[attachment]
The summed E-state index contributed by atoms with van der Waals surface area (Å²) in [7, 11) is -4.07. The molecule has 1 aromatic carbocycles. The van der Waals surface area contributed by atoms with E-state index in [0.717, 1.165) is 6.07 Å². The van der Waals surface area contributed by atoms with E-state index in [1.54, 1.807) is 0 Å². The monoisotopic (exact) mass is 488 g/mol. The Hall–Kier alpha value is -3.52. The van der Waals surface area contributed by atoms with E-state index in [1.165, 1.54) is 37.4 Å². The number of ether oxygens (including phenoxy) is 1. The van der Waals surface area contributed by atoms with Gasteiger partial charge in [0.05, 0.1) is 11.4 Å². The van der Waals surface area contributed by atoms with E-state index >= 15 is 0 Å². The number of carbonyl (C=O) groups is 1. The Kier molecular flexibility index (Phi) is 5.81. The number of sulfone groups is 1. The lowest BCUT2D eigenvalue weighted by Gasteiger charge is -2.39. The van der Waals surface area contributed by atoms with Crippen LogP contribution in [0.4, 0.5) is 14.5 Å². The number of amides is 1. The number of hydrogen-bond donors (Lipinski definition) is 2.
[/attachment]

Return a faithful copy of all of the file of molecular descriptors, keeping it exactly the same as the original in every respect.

The summed E-state index contributed by atoms with van der Waals surface area (Å²) in [7, 11) is -4.07. The molecule has 1 aromatic carbocycles. The van der Waals surface area contributed by atoms with E-state index in [0.717, 1.165) is 6.07 Å². The van der Waals surface area contributed by atoms with E-state index in [1.54, 1.807) is 0 Å². The monoisotopic (exact) mass is 488 g/mol. The Hall–Kier alpha value is -3.52. The van der Waals surface area contributed by atoms with E-state index in [1.165, 1.54) is 37.4 Å². The number of ether oxygens (including phenoxy) is 1. The van der Waals surface area contributed by atoms with Gasteiger partial charge in [0.05, 0.1) is 11.4 Å². The van der Waals surface area contributed by atoms with E-state index >= 15 is 0 Å². The number of carbonyl (C=O) groups is 1. The Kier molecular flexibility index (Phi) is 5.81. The number of sulfone groups is 1. The lowest BCUT2D eigenvalue weighted by Gasteiger charge is -2.39. The van der Waals surface area contributed by atoms with Crippen LogP contribution in [0.4, 0.5) is 14.5 Å². The number of amides is 1. The number of hydrogen-bond donors (Lipinski definition) is 2.